Iran Nuclear NewsChina urges diplomacy on Iran standoff

China urges diplomacy on Iran standoff


AP: China called Tuesday for stepped up diplomacy rather than new sanctions to try to persuade Iran to suspend uranium enrichment and rein in its nuclear program. Associated Press


Associated Press Writer

UNITED NATIONS (AP) – China called Tuesday for stepped up diplomacy rather than new sanctions to try to persuade Iran to suspend uranium enrichment and rein in its nuclear program.

U.N. Ambassador Wang Guangya spoke after the United States started discussions on a third round of tougher sanctions against Iran for refusing to freeze enrichment and China’s opposition signaled a tough fight ahead in the Security Council for Washington and its European allies.

Wang said discussions between U.N. nuclear chief Mohamed ElBaradei and Iranian officials as well as talks between European Union foreign policy chief Javier Solana and Iran’s top nuclear negotiator, Ali Larijani, need to be pursued.

“I do believe that now we have to put more emphasis on the diplomatic track,” Wang told a news conference. “I think if somebody is thinking of circulating a sanctions resolution at this moment, when ElBaradei and Mr. Solana are conducting negotiations, (it) is not helpful.”

The new sanctions envisioned by President Bush would require all nations to inspect cargo en route to or from Iran for illicit nuclear-related shipments or arms and freeze assets on a number of Iranian banks, according to a senior U.S. official who spoke on condition of anonymity because the talks are in their initial stages.

China and Russia have balked previously at such stringent sanctions, supporting only more modest penalties that have had little effect.

New sanctions against Iran were high on the agenda when Bush and Russian President Vladimir Putin met in Maine this week.

“We’re close on recognizing that we got to work together to send a common message” to Iran, Bush told reporters after the meeting. But Putin was more cautious and indicated Moscow joins Beijing in seeking further negotiations.

“So far, we have managed to work within the framework of the Security Council, and I think we will continue to be successful on this front,” Putin told reporters.

“Recently, we’ve seen some signals coming from Iran with regard to interaction, cooperation with the IAEA,” Putin said in a reference to the U.N. nuclear watchdog. “Mr. Solana also brings us some positive data and information. I think all of this would contribute to further, substantial intercourse on this issue,” he added.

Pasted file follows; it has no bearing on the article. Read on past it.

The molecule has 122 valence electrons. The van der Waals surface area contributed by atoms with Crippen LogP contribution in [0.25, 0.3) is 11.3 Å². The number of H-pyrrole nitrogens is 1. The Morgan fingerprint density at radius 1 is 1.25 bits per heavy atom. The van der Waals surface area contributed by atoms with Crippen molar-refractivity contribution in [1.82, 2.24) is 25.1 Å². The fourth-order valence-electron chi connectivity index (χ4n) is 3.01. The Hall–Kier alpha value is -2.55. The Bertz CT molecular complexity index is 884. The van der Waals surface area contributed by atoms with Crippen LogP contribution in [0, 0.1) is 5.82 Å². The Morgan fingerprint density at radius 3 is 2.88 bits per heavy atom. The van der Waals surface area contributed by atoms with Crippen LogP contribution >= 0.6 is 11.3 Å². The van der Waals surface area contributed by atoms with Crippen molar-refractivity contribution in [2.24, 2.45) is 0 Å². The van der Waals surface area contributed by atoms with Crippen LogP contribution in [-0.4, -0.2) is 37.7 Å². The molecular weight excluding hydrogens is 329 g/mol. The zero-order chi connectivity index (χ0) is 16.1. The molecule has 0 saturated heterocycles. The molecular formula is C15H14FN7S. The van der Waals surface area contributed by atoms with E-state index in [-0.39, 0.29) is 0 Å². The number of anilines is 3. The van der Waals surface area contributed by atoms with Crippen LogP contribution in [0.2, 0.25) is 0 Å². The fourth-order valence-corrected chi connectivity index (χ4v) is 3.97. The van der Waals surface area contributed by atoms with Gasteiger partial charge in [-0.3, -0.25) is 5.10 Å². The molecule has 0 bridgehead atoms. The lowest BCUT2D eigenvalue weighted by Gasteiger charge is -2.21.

Six countries offered Iran a package of economic incentives and political rewards last year if it agreed to freeze uranium enrichment before talks on its nuclear program. Wang said political directors from the six countries had a teleconference recently to exchange views “on what to do next on the Iranian issue.”

“My understanding is that they will call each other again, but the main idea of the six is to continue to promote the diplomatic initiative,” Wang said.

The three European nations that started out negotiating with Iran – Britain, France and Germany – have been joined by Russia, China and the United States. That means all five permanent Security Council nations are part of the international effort to ensure Iran is not pursing a nuclear weapons program.

Iran says its enrichment activities are intended only to produce fuel for nuclear reactors that would generate electricity. But the U.S. and others suspect Tehran really wants to enrich uranium to a higher level for use in nuclear bombs.

Acting on a request from Iran, the IAEA said last week it will send a team to Tehran as soon as possible to work jointly on a plan meant to clear up suspicions about the Islamic republic’s nuclear activities.

Wang also indicated that U.S.-Iranian talks would also be helpful now.

The United States, which broke diplomatic relations with Iran after the 1979 Islamic Revolution and the hostage crisis at the U.S. Embassy in Tehran, has offered direct negotiations – but only if Iran suspends enrichment and accepts the package.

“It is my belief that other parties who have a direct interest in finding a solution on this issue should in a way engage in direct dialogue negotiations with the Iranians,” Wang said.

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